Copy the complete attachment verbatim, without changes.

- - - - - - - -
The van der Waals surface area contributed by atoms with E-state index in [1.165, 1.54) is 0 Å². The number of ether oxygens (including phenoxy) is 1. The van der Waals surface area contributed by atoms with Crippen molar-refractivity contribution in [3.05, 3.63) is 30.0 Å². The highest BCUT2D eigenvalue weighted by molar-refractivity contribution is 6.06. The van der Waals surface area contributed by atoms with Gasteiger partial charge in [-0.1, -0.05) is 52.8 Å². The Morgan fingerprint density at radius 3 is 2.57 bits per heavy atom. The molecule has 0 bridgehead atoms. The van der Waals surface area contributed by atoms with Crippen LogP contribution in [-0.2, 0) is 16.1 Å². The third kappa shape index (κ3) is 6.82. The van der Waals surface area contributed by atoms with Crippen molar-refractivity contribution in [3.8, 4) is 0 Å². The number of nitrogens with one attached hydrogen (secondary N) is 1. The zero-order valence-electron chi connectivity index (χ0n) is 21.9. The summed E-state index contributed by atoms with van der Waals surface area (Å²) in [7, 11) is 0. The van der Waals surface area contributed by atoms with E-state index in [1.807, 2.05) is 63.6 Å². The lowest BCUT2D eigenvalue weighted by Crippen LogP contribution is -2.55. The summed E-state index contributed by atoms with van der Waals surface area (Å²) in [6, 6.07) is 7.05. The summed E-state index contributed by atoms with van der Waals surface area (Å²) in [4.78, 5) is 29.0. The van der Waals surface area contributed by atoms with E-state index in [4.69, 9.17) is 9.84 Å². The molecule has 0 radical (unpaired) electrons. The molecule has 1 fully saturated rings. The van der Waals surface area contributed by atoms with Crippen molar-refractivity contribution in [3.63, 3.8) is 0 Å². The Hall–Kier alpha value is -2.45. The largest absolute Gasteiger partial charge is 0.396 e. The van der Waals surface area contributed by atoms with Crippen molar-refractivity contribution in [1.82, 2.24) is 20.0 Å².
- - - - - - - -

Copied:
The van der Waals surface area contributed by atoms with E-state index in [1.165, 1.54) is 0 Å². The number of ether oxygens (including phenoxy) is 1. The van der Waals surface area contributed by atoms with Crippen molar-refractivity contribution in [3.05, 3.63) is 30.0 Å². The highest BCUT2D eigenvalue weighted by molar-refractivity contribution is 6.06. The van der Waals surface area contributed by atoms with Gasteiger partial charge in [-0.1, -0.05) is 52.8 Å². The Morgan fingerprint density at radius 3 is 2.57 bits per heavy atom. The molecule has 0 bridgehead atoms. The van der Waals surface area contributed by atoms with Crippen LogP contribution in [-0.2, 0) is 16.1 Å². The third kappa shape index (κ3) is 6.82. The van der Waals surface area contributed by atoms with Crippen molar-refractivity contribution in [3.8, 4) is 0 Å². The number of nitrogens with one attached hydrogen (secondary N) is 1. The zero-order valence-electron chi connectivity index (χ0n) is 21.9. The summed E-state index contributed by atoms with van der Waals surface area (Å²) in [7, 11) is 0. The van der Waals surface area contributed by atoms with E-state index in [1.807, 2.05) is 63.6 Å². The lowest BCUT2D eigenvalue weighted by Crippen LogP contribution is -2.55. The summed E-state index contributed by atoms with van der Waals surface area (Å²) in [6, 6.07) is 7.05. The summed E-state index contributed by atoms with van der Waals surface area (Å²) in [4.78, 5) is 29.0. The van der Waals surface area contributed by atoms with E-state index in [4.69, 9.17) is 9.84 Å². The molecule has 0 radical (unpaired) electrons. The molecule has 1 fully saturated rings. The van der Waals surface area contributed by atoms with Crippen molar-refractivity contribution in [3.63, 3.8) is 0 Å². The Hall–Kier alpha value is -2.45. The largest absolute Gasteiger partial charge is 0.396 e. The van der Waals surface area contributed by atoms with Crippen molar-refractivity contribution in [1.82, 2.24) is 20.0 Å².